Banglatown project forges new paths towards inclusive community building
By Sloan Herrick, Deputy Director
With the generous support of the National Endowment for the Arts and the Kresge Foundation, Global Detroit partnered with goodgood, an interdisciplinary design firm, to weave professional design and design-oriented thinking throughout a resident-centered engagement and planning process in Banglatown, a community that spans Hamtramck and Detroit.
Global Detroit and goodgood, with the support of key partners including Power House Productions and the Bangladeshi American Public Action Committee (BAPAC), implemented an inclusive community engagement and neighborhood planning process to form a shared vision, long-term community priorities, and an actionable plan to counter decades of disinvestment in the neighborhood. This six month engagement and planning effort formed the foundation upon which to pursue community and economic development activities in the years to come that are inclusive of immigrants, African-Americans, and others that are often removed from community and civic activities. It did and will continue to center on creating a sense of ownership and collaboration amongst a diverse set of stakeholders so that they have the relationships to become the driving force in the implementation of strategies to build community and improve the quality of life in Banglatown.
Global Detroit’s Methodology
The city of Detroit is more than five percent foreign-born (with over 35,000 foreign-born residents it has the largest foreign-born population of any Michigan city), yet these residents and business owners often feel invisible and cut off from community building efforts. This is often due to the limited scope of engagement strategies that do not account for the distinct cultural, religious, and linguistic needs within any given neighborhood. In Banglatown, Global Detroit crafted an engagement model to break through the barriers that limited English proficiency, restricted networks, and cultural differences create and develop meaningful relationships with foreign-born community members. We learned that the best way to reach community members was through door-to-door outreach, informal block-level events, and ongoing engagement to maintain relationships with residents and business owners with limited free time. Once Global Detroit cracked the code on how to reach, engage, and serve foreign-born community members, these very same measures improved our ability to reach, engage, and serve low-income, often similarly isolated, African-Americans.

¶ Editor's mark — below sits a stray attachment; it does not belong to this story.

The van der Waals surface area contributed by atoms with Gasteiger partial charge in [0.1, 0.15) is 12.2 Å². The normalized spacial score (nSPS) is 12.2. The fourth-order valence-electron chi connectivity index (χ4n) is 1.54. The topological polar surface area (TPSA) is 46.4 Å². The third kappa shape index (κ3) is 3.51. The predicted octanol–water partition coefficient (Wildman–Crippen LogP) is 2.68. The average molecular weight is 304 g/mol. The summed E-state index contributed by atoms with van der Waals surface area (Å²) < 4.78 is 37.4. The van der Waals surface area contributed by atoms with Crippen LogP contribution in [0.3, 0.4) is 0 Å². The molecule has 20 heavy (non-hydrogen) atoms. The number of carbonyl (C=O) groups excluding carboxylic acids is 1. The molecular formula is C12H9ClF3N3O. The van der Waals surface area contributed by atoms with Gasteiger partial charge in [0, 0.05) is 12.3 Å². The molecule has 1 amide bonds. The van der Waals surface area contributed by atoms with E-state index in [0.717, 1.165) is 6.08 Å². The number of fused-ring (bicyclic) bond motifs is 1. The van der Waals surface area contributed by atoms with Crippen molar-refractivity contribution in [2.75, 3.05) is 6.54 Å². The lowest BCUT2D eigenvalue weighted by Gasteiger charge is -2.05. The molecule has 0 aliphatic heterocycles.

The planning process revealed an opportunity to invest deeply in cross cultural exchanges, race dialogue, and other mechanisms to break down divisions between ethnic and racial groups. As a first step to dismantling these dividing lines, Global Detroit convened the Neighborhood Voices Collaborative, a generationally, ethnically, and religiously diverse group of highly engaged stakeholders working together to explore and find solutions for complicated neighborhood-based problems (e.g., safety, workforce, and beatification). With a grant from the Kellogg Foundation, secured during the planning process, Global Detroit will commission a consultant to help foster cross-cultural alliances and neighbor-to-neighbor relationships, so that together, all groups can promote a stronger, more resilient community.
Use of design and data visualization
Global Detroit’s partner goodgood insured that the project adhered to our objective of being human-centered, as well as utilizing visual design in overcoming cultural and linguistic barriers. Visual design and iconography were critical to relaying unfamiliar concepts like community planning, neighborhood priorities, and neighborhood reinvestment, as well as creating a recognizable identity for this planning and engagement process. goodgood used its design acumen to develop a second version of the Vision + Action Plan, one that would relay, in a more simplistic way, the actionable strategies that were informed throughout the six month engagement period.
The planning and engagement process culminated in the Banglatown Vision + Action Plan that is informed by the perspectives, ideas, and solution-oriented thinking of over 450 local residents and representatives of community-based organizations. It provides a roadmap to bring community members’ vision to reality. The Plan highlighted immediate needs for English as a Second Language (ESL) classes, entrepreneurship classes, and workforce development opportunities – all of which are a focus of the Global Detroit team in the coming months.
With the generous support of the Kellogg Foundation, Global Detroit is hiring two, full-time engagement specialists to improve access to asset building opportunities for African-American and Bangladeshi community members. You can expect to see exciting things in Banglatown in 2017!